Demand for Isa transfer advice increases

Demand for Isa transfer advice increases

Advisers are seeing an increase in demand for Isa transfers as savers worry about performance, according to research from MetLife.

Research carried out among a sample of 107 specialist retirement advisers in February 2017 found 35 per cent had seen an increase in demand for support with cash Isa transfers while nearly two out of five (39 per cent) reporting an increase in demand for stocks & shares Isa transfers.

Advisers are particularly concerned about the need for Isa advice in the run-up to retirement, with around 47 per cent saying they would consider transferring client funds into Isas that provide guaranteed capital lumps sums and offer the potential for growth ahead of retirement.

Article continues after advert

In a separate poll of 1,071 employed adults, sponsored by MetLife, one in four Isa customers were found to be considering moving their money because of worries over performance.

Cash Isa customers are nearly four times as likely to consider transferring their funds, the study found, with 19 per cent of cash Isa savers considering moving compared with 5 per cent of stocks & shares Isa investors.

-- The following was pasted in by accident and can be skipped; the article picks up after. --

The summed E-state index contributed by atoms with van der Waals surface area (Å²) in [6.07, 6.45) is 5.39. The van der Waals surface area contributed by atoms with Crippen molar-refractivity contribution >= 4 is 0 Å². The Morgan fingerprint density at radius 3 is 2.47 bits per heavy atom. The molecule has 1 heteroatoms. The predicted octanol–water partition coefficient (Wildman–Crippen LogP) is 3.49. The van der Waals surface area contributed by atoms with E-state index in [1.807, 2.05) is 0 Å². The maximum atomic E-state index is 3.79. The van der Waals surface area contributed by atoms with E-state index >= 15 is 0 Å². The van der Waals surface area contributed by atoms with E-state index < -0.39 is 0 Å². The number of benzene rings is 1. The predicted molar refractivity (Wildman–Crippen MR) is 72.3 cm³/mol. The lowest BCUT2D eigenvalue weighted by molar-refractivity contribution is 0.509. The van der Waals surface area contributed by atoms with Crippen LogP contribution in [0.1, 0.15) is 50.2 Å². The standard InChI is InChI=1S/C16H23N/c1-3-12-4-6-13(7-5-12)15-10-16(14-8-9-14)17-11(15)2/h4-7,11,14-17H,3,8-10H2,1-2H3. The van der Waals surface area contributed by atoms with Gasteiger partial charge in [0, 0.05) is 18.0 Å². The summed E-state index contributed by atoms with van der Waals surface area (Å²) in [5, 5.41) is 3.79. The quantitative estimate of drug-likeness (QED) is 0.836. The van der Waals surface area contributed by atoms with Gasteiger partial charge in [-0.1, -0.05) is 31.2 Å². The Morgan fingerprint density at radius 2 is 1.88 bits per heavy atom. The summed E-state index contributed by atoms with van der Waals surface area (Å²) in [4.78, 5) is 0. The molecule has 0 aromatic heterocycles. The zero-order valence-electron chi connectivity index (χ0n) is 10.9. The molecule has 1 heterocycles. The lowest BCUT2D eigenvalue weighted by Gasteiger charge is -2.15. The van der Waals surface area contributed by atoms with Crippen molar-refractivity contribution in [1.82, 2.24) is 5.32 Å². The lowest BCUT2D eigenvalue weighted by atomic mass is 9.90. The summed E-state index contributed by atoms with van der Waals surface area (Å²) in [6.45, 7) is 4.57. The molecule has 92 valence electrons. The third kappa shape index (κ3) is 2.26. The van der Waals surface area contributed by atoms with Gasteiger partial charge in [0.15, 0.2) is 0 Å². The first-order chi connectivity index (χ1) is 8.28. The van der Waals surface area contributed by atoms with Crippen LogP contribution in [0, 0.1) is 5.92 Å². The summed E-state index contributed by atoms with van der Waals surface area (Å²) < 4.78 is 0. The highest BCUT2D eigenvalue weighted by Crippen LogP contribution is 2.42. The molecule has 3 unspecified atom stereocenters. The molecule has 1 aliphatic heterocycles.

Simon Massey, wealth management director of MetLife UK, said transferring Isa holdings in the current low interest environment made sense.

“However, savers need to be made more aware of the options available.

"Particularly those who want to retain a level of certainty they get from cash but also want to benefit from the potential for growth from stocks & shares Isas."

MetLife offers an Isa with an income or capital guarantee with an initial minimum investment of £15,000.

Clive Balchin, a partner with James Trickett and Son, which is based in Haslingden, Lancashire, said the research did not reflect his experience.

Mr Balchin said: "The vast majority of people we deal with are 50 plus and they have inherited £50,000 to £60,000. They have a good pension and [the Isa] sits there and it builds up.

"I do not have anyone who relies on their Isa for their income."